Fixing the 340B Program, a Critical Safety Net for Uninsured and Low-Income Patients -Part 1

Angry Bear has posted about the 340B Drug Pricing program several times now. What is key to this program is it making available medicines which are out of reach for those who are lower income and uninsured patients. However, the program is being used to divert funding to other hospital facilities. Some are going as far as closing portions of a facility, moving the care to other facilities, and maintaining the original facility so as to be eligible for the program.

I am splitting the Third Way article into two parts. The first part discusses Richmond hospital, what is a 340B program, and the Problem. Later, I will add the Third Way’s Solution.

It is an excellent read on how a program is being taken advantage of by commercial interests.

Fixing a Critical Safety Net Program: 340B, Third Way, Darbin Wofford and David Kendall


The 340B Drug Pricing Program is an essential tool for uninsured and low-income patients to access lifesaving medicines. The program, which requires drug manufacturers to provide discounted medicines to qualified providers, can help patients access cheaper medicines that would otherwise be unobtainable.

However, the 340B program is not delivering lower costs to all the patients it should be. There is nothing preventing discounts from being converted into hospital profits or diverted to care in wealthier and more profitable areas.

This brief explores how the 340B program works, unpacks problems embedded within the current structure, and offers a new solution to make 340B a patient-centered program—ensuring individuals benefit rather than profitable hospital systems.


Richmond Community Hospital, a struggling facility in a predominantly Black neighborhood, had to close its intensive care unit in 2017. The hospital is under the ownership of Bon Secours Mercy Health, one of the most profitable hospital chains in Virginia. Why is Richmond Community struggling while its parent company generates $100 million in profits every year? Look no further than the cryptically named 340B program.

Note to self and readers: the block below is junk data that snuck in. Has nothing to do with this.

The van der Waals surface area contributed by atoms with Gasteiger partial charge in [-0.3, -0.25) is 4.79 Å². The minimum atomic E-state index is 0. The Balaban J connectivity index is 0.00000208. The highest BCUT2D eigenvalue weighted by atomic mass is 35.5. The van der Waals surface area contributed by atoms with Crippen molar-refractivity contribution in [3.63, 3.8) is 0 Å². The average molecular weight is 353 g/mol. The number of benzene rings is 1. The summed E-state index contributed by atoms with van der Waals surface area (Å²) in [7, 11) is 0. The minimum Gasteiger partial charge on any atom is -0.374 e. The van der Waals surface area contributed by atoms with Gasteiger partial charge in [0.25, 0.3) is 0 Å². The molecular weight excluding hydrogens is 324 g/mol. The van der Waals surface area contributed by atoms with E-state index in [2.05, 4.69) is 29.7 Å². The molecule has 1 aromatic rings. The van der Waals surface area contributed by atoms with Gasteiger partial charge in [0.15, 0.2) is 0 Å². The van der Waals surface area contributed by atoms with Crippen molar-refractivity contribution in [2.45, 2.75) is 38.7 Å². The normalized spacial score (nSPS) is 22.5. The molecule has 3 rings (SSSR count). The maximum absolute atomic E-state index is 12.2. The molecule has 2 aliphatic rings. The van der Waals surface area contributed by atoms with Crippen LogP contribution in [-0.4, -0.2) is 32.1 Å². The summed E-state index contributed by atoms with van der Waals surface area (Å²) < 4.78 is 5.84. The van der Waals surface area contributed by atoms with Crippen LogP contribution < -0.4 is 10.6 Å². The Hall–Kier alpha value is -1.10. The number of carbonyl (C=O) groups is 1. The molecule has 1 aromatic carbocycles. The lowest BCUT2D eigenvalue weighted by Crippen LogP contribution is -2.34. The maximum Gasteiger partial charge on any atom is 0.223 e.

Bon Secours uses Richmond Community to purchase cheaper, discounted drugs through the 340B Drug Pricing Program and spends the savings on its other hospitals in wealthier, often whiter neighborhoods—while cutting services at Richmond Community. One doctor from Richmond Community noted “Bon Secours was basically laundering money through its poor hospital to its wealthy outposts.”1

The 340B program requires pharmaceutical manufacturers, as a condition of having their outpatient drugs covered under Medicaid and Medicare Part B, to sell these drugs at discounted prices to designated hospitals, clinics, and community health centers.2 Today, the 340B program accounts for $53.7 billion in annual discounted sales, a rapid increase from just $2.4 billion in 2005.3 The program is the second largest federal prescription drug program with more spending than  Medicaid and Medicare Part B and lower than Medicare Part D.

340B discounts were originally intended to provide additional resources to low-income communities. Providers keep the “spread” of the discount, the difference between what the providers pay with the discounted price and the full amount reimbursed by public and private health plans. However, this creates a financial opportunity for hospitals to maximize the number of discounts they receive for their patients without necessarily providing benefits to vulnerable patients.

Below, we explore how the 340B program works, including how funding flows from manufacturers to health care providers. We also break down the unintended consequences in the program’s design, including how discounts encourage padding profits over expanding access to care in vulnerable communities. Finally, we offer a new solution where profits from 340B drug discounts follow patients, not hospitals.

This report is part of a series called Fixing America’s Broken Hospitals, which seeks to explore and modernize a foundation of our health care system. A raft of structural issues, including lack of competition, misaligned incentives, and outdated safety net policies, have led to unsustainable practices. The result is too many instances of hospitals charging unchecked prices, using questionable billing and aggressive debt collection practices, abusing public programs, and failing to identify and serve community needs. Our work will shed light on issues facing hospitals and advance proposals so they can have a financially and socially sustainable future.

What is 340B?

The 340B Drug Pricing Program was created in the early 1990s to deliver discounts on outpatient drugs to certain safety net health care providers serving large numbers of low-income and vulnerable patients. Here are the basics of the program: